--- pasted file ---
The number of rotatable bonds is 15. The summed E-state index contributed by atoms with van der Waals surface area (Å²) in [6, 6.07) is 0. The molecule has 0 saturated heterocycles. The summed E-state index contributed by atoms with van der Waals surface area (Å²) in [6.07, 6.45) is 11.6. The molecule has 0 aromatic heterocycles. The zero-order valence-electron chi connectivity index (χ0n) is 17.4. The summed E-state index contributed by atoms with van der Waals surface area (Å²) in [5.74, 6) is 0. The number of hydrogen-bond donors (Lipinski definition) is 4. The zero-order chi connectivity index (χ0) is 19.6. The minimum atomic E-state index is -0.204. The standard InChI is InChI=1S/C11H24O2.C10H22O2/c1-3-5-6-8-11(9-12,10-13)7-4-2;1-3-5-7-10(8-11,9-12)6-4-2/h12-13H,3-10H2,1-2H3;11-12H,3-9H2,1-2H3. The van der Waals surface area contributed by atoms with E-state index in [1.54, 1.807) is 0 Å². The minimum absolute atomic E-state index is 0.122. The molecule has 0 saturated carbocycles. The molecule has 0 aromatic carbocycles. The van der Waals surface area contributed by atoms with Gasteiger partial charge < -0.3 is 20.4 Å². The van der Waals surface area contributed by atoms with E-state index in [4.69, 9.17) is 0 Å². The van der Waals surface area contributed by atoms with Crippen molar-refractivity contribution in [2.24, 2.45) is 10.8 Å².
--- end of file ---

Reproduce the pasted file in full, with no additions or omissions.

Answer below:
The number of rotatable bonds is 15. The summed E-state index contributed by atoms with van der Waals surface area (Å²) in [6, 6.07) is 0. The molecule has 0 saturated heterocycles. The summed E-state index contributed by atoms with van der Waals surface area (Å²) in [6.07, 6.45) is 11.6. The molecule has 0 aromatic heterocycles. The zero-order valence-electron chi connectivity index (χ0n) is 17.4. The summed E-state index contributed by atoms with van der Waals surface area (Å²) in [5.74, 6) is 0. The number of hydrogen-bond donors (Lipinski definition) is 4. The zero-order chi connectivity index (χ0) is 19.6. The minimum atomic E-state index is -0.204. The standard InChI is InChI=1S/C11H24O2.C10H22O2/c1-3-5-6-8-11(9-12,10-13)7-4-2;1-3-5-7-10(8-11,9-12)6-4-2/h12-13H,3-10H2,1-2H3;11-12H,3-9H2,1-2H3. The van der Waals surface area contributed by atoms with E-state index in [1.54, 1.807) is 0 Å². The minimum absolute atomic E-state index is 0.122. The molecule has 0 saturated carbocycles. The molecule has 0 aromatic carbocycles. The van der Waals surface area contributed by atoms with Gasteiger partial charge < -0.3 is 20.4 Å². The van der Waals surface area contributed by atoms with E-state index in [4.69, 9.17) is 0 Å². The van der Waals surface area contributed by atoms with Crippen molar-refractivity contribution in [2.24, 2.45) is 10.8 Å².